If the vehicle in question has passed your “five-minute” inspection and performed well during the road test, you are now back at the dealership or private party location and you’re still interested enough to continue the examination. This time the inspection is going to be a little more thorough. You are now looking both for signs that indicate potential problems, as well as accumulating “points”.
Points, for lack of a better term, are strikes against the vehicle. None of these points by themselves would be big enough factor to keep you from purchasing the car, but added together and written in your notebook, can be used in your negotiation with the seller to adjust the price. The seller can choose to either have these points fixed or knock down the price (unless it was spectacularly low). He can bring the condition up to the point where you would be willing to pay the asking price, or if he isn’t willing to deal with repairs, these points should add up to a reduction in the price, based on some ballpark estimate of what the potential repairs could cost (call a trusted shop for estimates).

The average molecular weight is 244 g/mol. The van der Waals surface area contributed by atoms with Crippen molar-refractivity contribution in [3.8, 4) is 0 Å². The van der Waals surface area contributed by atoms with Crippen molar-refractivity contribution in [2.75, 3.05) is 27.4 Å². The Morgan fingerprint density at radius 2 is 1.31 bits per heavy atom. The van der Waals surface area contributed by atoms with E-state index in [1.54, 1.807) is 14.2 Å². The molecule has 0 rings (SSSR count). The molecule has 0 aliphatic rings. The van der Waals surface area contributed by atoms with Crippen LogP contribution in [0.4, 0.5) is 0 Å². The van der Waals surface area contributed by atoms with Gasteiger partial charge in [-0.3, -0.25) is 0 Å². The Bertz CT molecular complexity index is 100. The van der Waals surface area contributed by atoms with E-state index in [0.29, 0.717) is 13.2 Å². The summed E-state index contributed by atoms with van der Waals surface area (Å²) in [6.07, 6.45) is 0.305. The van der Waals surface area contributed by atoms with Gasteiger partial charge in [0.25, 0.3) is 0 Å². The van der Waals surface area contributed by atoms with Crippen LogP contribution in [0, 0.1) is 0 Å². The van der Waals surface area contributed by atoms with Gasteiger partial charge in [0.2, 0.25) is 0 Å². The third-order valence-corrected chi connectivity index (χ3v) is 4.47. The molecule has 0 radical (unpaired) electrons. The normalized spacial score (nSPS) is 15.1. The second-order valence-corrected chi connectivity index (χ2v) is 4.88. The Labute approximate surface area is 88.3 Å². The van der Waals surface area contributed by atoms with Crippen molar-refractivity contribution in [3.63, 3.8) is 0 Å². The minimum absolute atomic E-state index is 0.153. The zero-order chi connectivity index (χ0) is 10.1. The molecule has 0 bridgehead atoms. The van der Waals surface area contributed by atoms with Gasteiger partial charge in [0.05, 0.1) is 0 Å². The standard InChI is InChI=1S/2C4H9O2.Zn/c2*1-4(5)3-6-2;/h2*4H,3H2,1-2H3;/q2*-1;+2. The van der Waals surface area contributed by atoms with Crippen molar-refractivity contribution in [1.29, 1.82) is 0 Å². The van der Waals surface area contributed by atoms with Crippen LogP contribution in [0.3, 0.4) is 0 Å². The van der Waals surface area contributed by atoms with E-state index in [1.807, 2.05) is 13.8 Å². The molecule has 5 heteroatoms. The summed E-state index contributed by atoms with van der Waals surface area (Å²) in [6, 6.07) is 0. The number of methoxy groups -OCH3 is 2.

For instance, if you find a small amount of brake fluid seepage around the brake master cylinder where it is mounted on the firewall (you can tell it’s brake fluid that’s leaking because it will wrinkle the paint on the firewall), this is not uncommon. It may have been simply the result of a sloppy job of topping off the cylinder, or the master cylinder. Even in the latter case, replacement of most master cylinders is not difficult, and a new cylinder isn’t terribly expensive. The potential need for a master cylinder replacement should become a bargaining chip for you. On the other hand, seeing similar leakage around the power steering lines of a power rack-and-pinion steering unit (such as is found on most front-wheel-drive cars) could be much more serious. The lines can be expensive to buy and to install if you’re going to have to buy and to install if you’re going to have your mechanic do the work, and if the rack-and-pinion itself is leaking, this is a serious repair that could cost $500 or more. If you spot a leak in this area, this is not a bargaining chip, it’s a reason to pass up this particular vehicle.
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